Dear President Biden,
I am writing to, respectfully, ask that you award the Medal of Freedom to a pair of historically neglected American civil rights heroes. The persons I am referring to are Ms. Claudette Colvin (currently age 82) and Mr. Fred Gray (whose 91st birthday is December 14th).
Though she was only 15 and a schoolgirl at the time, on March 2, 1955, it was Ms. Colvin’s polite (and legal) refusal to surrender her seat on a Montgomery, Alabama bus that inspired the emulating heroism of Rosa Parks nine months later (December 1, 1955). The bogus charges against Claudette included violating the segregation law, disturbing the peace, and assaulting a police officer. Before December of 1955, Mrs. Parks led an NAACP youth group in which Ms. Colvin was a member.
As Ms. Colvin’s legal counsel, that same month (March 1955), 24-year-old attorney Fred Gray recognized an opportunity to end legalized segregation. Mr. Gray had hoped to use Claudette’s case and the appeal process to challenge the constitutionality of the segregation laws. But because the duplicitous and cunning judge anticipated the appellate threat to segregation, he affirmed only the bogus charge for assaulting a police officer. In a calculated and perverse manifestation of injustice, the charges for disturbing the peace and violating the segregation law were dropped.
In the months following Claudette’s case, behind the scenes, attorney Fred Gray and his close friend Rosa Parks strategized regarding how Claudette’s case could be used to end bus segregation. Then on Thursday, December 1, 1955, in what history misdocumented as a spontaneous coincidence of circumstance, Mrs. Parks was arrested for refusing to surrender her bus seat to a white person. In the weeks and months that followed, in addition to serving as Mrs. Parks’ attorney, Mr. Gray served as Dr. King’s attorney during the Montgomery Bus Boycott.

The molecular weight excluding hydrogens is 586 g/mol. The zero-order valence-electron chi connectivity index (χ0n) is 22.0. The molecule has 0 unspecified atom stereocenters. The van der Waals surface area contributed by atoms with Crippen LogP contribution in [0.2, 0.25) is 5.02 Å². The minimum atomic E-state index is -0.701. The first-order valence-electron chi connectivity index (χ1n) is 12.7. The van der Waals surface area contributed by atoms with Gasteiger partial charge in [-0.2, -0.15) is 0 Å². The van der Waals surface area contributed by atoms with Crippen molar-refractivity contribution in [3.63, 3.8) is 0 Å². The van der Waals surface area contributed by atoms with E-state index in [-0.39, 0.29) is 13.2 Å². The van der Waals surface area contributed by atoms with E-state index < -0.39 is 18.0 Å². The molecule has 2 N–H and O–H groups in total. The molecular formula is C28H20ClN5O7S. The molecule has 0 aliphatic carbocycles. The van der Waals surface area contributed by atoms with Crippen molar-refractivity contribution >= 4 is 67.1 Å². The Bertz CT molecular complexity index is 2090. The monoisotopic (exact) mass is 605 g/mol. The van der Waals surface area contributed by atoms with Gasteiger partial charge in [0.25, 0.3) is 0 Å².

As the bus boycott rolled on, Mr. Gray conceptualized and garnered support for a constitutional challenge to bus segregation in Federal Court. With the help of NAACP lawyers in New York, Mr. Gray received the go-ahead from Dr. King (and other civil rights leaders) in Montgomery. Subsequently, Mr. Gray’s constitutional challenge of Alabama’s law was assigned to a panel of three Federal Judges.
With the case accepted, Gray had to find suitable plaintiffs to testify. Because selflessness, conviction, and courage were essential criteria, Gray prioritized meeting with Claudette and her parents. Gray selected five plaintiffs for his suit, Browder v. Gayle; Claudette was the youngest. Because Gray and his advisors deftly anticipated that nonsubstantive technicalities could be used by the segregationists’ defense counsel, Mrs. Parks was not among the plaintiffs.
During the trial, like a track coach strategizing for a relay race, Gray saved his most capable witness (Claudette) for last. Subsequently, in her testimony, Claudette delivered her “finishing kick” where segregation was most vulnerable. As Charles Langford, Gray’s co-counsel in Browder v. Gayle put it, “If there was a star witness in the boycott case, it had to be Claudette Colvin.” To which Fred Gray himself added, “Many persons had said that Claudette Colvin was not a good test case to integrate the bus lines, but they were wrong. I intentionally added Claudette Colvin as a party plaintiff because her case was a good ‘test case’; ultimately her case, in fact, desegregated the buses in Montgomery.”